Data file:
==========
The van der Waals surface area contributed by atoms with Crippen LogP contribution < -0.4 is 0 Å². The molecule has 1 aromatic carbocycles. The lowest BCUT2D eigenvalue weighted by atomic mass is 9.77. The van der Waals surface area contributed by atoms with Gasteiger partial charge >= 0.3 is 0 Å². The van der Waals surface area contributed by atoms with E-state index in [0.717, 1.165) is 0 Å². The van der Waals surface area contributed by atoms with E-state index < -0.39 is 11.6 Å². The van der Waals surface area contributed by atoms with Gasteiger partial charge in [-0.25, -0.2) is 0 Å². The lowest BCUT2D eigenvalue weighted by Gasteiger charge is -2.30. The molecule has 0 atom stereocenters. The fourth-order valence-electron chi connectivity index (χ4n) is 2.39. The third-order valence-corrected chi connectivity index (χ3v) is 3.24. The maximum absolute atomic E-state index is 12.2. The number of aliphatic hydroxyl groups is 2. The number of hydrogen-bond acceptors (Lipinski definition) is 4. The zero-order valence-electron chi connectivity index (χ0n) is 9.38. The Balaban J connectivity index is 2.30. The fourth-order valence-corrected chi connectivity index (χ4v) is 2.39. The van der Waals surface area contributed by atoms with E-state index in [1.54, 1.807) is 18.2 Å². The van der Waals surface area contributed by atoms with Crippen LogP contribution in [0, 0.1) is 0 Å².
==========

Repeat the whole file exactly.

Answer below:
The van der Waals surface area contributed by atoms with Crippen LogP contribution < -0.4 is 0 Å². The molecule has 1 aromatic carbocycles. The lowest BCUT2D eigenvalue weighted by atomic mass is 9.77. The van der Waals surface area contributed by atoms with Gasteiger partial charge >= 0.3 is 0 Å². The van der Waals surface area contributed by atoms with E-state index in [0.717, 1.165) is 0 Å². The van der Waals surface area contributed by atoms with E-state index < -0.39 is 11.6 Å². The van der Waals surface area contributed by atoms with Gasteiger partial charge in [-0.25, -0.2) is 0 Å². The lowest BCUT2D eigenvalue weighted by Gasteiger charge is -2.30. The molecule has 0 atom stereocenters. The fourth-order valence-electron chi connectivity index (χ4n) is 2.39. The third-order valence-corrected chi connectivity index (χ3v) is 3.24. The maximum absolute atomic E-state index is 12.2. The number of aliphatic hydroxyl groups is 2. The number of hydrogen-bond acceptors (Lipinski definition) is 4. The zero-order valence-electron chi connectivity index (χ0n) is 9.38. The Balaban J connectivity index is 2.30. The fourth-order valence-corrected chi connectivity index (χ4v) is 2.39. The van der Waals surface area contributed by atoms with E-state index in [1.54, 1.807) is 18.2 Å². The van der Waals surface area contributed by atoms with Crippen LogP contribution in [0, 0.1) is 0 Å².